Having Trouble Choosing a Program?

Posted by York & U on November 30, 2011


           When you’re applying for university, choosing a program can be just as difficult as choosing the school itself. Not only will does your program dictate the degree you receive, but it influences what you learn, how you learn and what employment opportunities are available to you before and after graduation. It’s a big decision.

Generally, there are two things that can help you decide which program to enroll in: what you enjoy and what your career goals are. Personally, I think a blend of the two is best. Or at the very least, a program that allows you to blend the two within your studies. This way you’ll enjoy what you’re studying while also working towards your career goals. You should also look at why these are your goals or interests. Are you good at what the job demands? Do enjoy the work? Do you like the subject matter? Do you enjoy the sort of assignments the program requires? Do you perform well in the atmosphere created by the program or career? These are all important questions to ask yourself.

Once you’ve figured out what your goals and interests are, you need to look specifically at the programs we offer. Many of our programs cover similar subject matter with subtle – yet all too important – differences. For example, the Communications Studies program seems like an umbrella for everyone looking to go into the communications field; however, those interested in the technology behind it might be more interested in the Information Technology program. Or, if you’re interested in both the technology and the actual communications process, Digital Media might be better for you.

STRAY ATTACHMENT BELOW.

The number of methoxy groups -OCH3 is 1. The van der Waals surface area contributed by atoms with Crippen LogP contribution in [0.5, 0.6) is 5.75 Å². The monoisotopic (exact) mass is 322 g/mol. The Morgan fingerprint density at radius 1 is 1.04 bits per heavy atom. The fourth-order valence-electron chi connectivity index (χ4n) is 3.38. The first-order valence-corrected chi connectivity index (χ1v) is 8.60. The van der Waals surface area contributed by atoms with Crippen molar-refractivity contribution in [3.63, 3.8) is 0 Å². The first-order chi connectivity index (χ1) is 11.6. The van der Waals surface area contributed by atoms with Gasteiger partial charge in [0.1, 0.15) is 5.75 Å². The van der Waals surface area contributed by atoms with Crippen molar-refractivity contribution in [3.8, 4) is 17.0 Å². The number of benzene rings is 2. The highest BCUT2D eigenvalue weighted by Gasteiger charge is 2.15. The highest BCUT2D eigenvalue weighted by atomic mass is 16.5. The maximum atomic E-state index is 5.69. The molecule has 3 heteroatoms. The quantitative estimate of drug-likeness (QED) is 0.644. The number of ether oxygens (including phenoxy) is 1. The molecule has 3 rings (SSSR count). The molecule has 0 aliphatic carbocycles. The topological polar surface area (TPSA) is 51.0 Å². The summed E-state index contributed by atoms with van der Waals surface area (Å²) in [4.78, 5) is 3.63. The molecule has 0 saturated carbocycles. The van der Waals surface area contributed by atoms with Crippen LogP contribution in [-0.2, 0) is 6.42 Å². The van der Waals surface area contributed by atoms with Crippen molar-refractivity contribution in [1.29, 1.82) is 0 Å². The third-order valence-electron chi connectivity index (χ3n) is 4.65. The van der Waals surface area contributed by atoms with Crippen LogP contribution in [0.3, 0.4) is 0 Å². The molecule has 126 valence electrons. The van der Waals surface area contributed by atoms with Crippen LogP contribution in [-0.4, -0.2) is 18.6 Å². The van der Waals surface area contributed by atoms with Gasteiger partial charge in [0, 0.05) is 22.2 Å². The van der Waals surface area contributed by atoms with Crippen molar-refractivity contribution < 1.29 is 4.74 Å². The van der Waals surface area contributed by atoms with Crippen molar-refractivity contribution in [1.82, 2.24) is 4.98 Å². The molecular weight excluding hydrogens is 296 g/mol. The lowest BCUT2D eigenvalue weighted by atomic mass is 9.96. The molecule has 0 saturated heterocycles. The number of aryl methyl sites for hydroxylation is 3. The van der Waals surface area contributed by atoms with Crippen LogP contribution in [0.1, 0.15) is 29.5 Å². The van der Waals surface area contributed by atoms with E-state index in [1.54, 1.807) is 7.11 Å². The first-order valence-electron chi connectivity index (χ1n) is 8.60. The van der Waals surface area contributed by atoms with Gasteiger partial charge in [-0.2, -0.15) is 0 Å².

Similarly, we also offer a number of Computer Science-related programs that all provide varying information. We have Computer Science (offered both a BA and a BSc as well as an iBA or iBSc), Computer Engineering and Computer Security (again with a BA and a BSc option) – and they’re all a little different. For example, the BA options usually look at more of the sociological aspects of the subject whereas the BSc will allow you to explore the way in which the subject interacts with other science disciplines. Looking at the programs themselves, each looks at a slightly different aspect of computers; Computer Science looks at how computers work in general, Computer Security looks at the protection of data and privacy as well as malicious software and Computer Engineering explores the development of software and hardware. Although these programs all seem to be quite similar, students in each program graduate with very different knowledge of how computers work.

To navigate this, I suggest going through the Future Students website or the handbook and writing down each program that you think might be interesting. You might also want to write down a few key aspects of the program, such as what the goals are or what the core subject matter is. Afterwards, go through your list and see which of these might suit your goals or interests best. If you can’t think of anything that suits your needs, you can always start an undecided major and explore what the University has to offer.

Choosing a program might seem daunting, but it doesn’t have to be. Just take your time, think about what you need and want and remember that you can always change later on down the line. Feel free to ask questions about programs here, on our Facebook or our Twitter. We’re more than happy to help you out.